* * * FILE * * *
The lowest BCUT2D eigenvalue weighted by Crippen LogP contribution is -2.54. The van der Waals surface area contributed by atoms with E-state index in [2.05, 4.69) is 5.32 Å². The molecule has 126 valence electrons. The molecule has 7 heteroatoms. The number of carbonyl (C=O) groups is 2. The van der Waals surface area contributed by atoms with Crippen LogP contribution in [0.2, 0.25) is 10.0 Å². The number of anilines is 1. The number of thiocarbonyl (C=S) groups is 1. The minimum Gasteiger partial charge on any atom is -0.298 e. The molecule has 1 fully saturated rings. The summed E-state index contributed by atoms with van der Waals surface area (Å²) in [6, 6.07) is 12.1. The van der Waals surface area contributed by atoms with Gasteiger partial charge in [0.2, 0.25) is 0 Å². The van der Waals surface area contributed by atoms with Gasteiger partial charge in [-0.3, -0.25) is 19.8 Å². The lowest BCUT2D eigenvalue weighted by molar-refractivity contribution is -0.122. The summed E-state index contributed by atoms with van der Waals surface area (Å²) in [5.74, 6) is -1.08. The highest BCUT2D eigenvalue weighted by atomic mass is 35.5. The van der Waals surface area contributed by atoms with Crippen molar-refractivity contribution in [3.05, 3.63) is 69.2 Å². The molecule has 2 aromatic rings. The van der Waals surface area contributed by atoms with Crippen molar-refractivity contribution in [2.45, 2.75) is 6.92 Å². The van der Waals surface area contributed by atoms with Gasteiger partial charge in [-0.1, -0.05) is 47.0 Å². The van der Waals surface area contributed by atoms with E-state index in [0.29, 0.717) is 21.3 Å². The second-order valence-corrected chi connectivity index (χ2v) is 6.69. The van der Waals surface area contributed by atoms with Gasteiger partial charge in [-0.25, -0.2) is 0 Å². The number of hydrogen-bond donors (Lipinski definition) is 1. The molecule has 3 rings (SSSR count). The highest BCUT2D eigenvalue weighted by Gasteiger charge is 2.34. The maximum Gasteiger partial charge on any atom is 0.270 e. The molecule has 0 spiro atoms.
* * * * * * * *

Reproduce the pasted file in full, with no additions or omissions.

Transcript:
The lowest BCUT2D eigenvalue weighted by Crippen LogP contribution is -2.54. The van der Waals surface area contributed by atoms with E-state index in [2.05, 4.69) is 5.32 Å². The molecule has 126 valence electrons. The molecule has 7 heteroatoms. The number of carbonyl (C=O) groups is 2. The van der Waals surface area contributed by atoms with Crippen LogP contribution in [0.2, 0.25) is 10.0 Å². The number of anilines is 1. The number of thiocarbonyl (C=S) groups is 1. The minimum Gasteiger partial charge on any atom is -0.298 e. The molecule has 1 fully saturated rings. The summed E-state index contributed by atoms with van der Waals surface area (Å²) in [6, 6.07) is 12.1. The van der Waals surface area contributed by atoms with Gasteiger partial charge in [0.2, 0.25) is 0 Å². The van der Waals surface area contributed by atoms with Gasteiger partial charge in [-0.3, -0.25) is 19.8 Å². The lowest BCUT2D eigenvalue weighted by molar-refractivity contribution is -0.122. The summed E-state index contributed by atoms with van der Waals surface area (Å²) in [5.74, 6) is -1.08. The highest BCUT2D eigenvalue weighted by atomic mass is 35.5. The van der Waals surface area contributed by atoms with Crippen molar-refractivity contribution in [3.05, 3.63) is 69.2 Å². The molecule has 2 aromatic rings. The van der Waals surface area contributed by atoms with Crippen molar-refractivity contribution in [2.45, 2.75) is 6.92 Å². The van der Waals surface area contributed by atoms with Gasteiger partial charge in [-0.1, -0.05) is 47.0 Å². The van der Waals surface area contributed by atoms with E-state index in [0.29, 0.717) is 21.3 Å². The second-order valence-corrected chi connectivity index (χ2v) is 6.69. The van der Waals surface area contributed by atoms with Gasteiger partial charge in [-0.25, -0.2) is 0 Å². The number of hydrogen-bond donors (Lipinski definition) is 1. The molecule has 3 rings (SSSR count). The highest BCUT2D eigenvalue weighted by Gasteiger charge is 2.34. The maximum Gasteiger partial charge on any atom is 0.270 e. The molecule has 0 spiro atoms.